Adorned with an elegant hat and a head held high, African-American women are known to sport their crowns each Sunday. Wearing a hat, also called a “crown,” to church on Sunday is a cherished tradition within the African-American community. This tradition can be traced back to Africa. In Africa, hair is symbolic. It symbolized one’s family background, social status, spirituality and tribe. Decorating the head and hair was an essential part of the dress, especially in West Africa, where most black people in America have their origins. Women, depending on their tribe, would embellish their hair with braids, silver coins, cowrie shells and beads.
When Africans were sold into slavery and brought to the Americas, many of the African women continued to style their hair. This became problematic for slave owners because they were afraid white men would be attracted to these women, so colonizers enacted laws to limit the Africans’ cultural expression. Esteban Rodriguez Miro, the Spanish governor of Louisiana, created the Tigon Laws of 1786, which forced women of color to cover their hair. This law was made to mark these women as inferior.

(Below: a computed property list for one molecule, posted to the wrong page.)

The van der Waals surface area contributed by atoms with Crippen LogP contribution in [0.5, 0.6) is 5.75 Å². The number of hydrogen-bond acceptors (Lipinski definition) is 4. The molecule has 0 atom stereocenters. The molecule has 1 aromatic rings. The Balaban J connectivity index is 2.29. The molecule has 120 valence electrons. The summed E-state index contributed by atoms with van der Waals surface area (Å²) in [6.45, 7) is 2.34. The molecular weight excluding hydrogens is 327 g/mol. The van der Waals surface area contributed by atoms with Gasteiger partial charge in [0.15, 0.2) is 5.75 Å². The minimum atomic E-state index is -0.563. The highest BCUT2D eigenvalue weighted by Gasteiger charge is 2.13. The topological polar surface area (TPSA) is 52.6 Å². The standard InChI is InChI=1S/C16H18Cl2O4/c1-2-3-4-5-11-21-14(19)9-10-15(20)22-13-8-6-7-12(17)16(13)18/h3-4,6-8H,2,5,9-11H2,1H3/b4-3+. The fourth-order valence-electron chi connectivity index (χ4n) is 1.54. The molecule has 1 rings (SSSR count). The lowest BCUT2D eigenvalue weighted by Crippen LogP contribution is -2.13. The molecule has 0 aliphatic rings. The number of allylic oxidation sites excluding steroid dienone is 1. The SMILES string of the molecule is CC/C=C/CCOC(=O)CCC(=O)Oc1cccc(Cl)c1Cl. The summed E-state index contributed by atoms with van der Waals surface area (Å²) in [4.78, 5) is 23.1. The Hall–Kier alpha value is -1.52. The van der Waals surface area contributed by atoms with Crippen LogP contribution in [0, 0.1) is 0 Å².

However, black women found a way to turn the tables by making the head wrap fashionable. They used unique colors and wrapping styles to enhance their skin tones and facial features. Hair wraps are still popular today. Although not all African women had access to stylish fabrics during slavery, this loophole helped pave the way for African-American women to take pride in their hair, head wraps and, eventually, hats.
By the Reconstruction Era, African Americans gained more rights and opportunities, which allowed them to express themselves more freely. Somewhat a combination of rebellion and a revere for church, African Americans chose to dress their absolute best from head to toe each Sunday.
“I think for black people, especially if you were working in the cotton fields all day, you never got a chance to look good. You certainly don't look good in the cotton fields,” Mamie Hixon, English professor at the University of West Florida, said. “Sharecroppers had on a sack dress, a sack on their back and a rag on their head. So, you have a cause when you go into a house of worship to put on a nice dress and a crown— the crown you deserve.”
Today, most women follow this tradition simply because the women before them did. Lola Presley, charter member of the National Coalition of 100 Black Women Pensacola Chapter (NC100BW), recalled that every woman in her family carried on the tradition.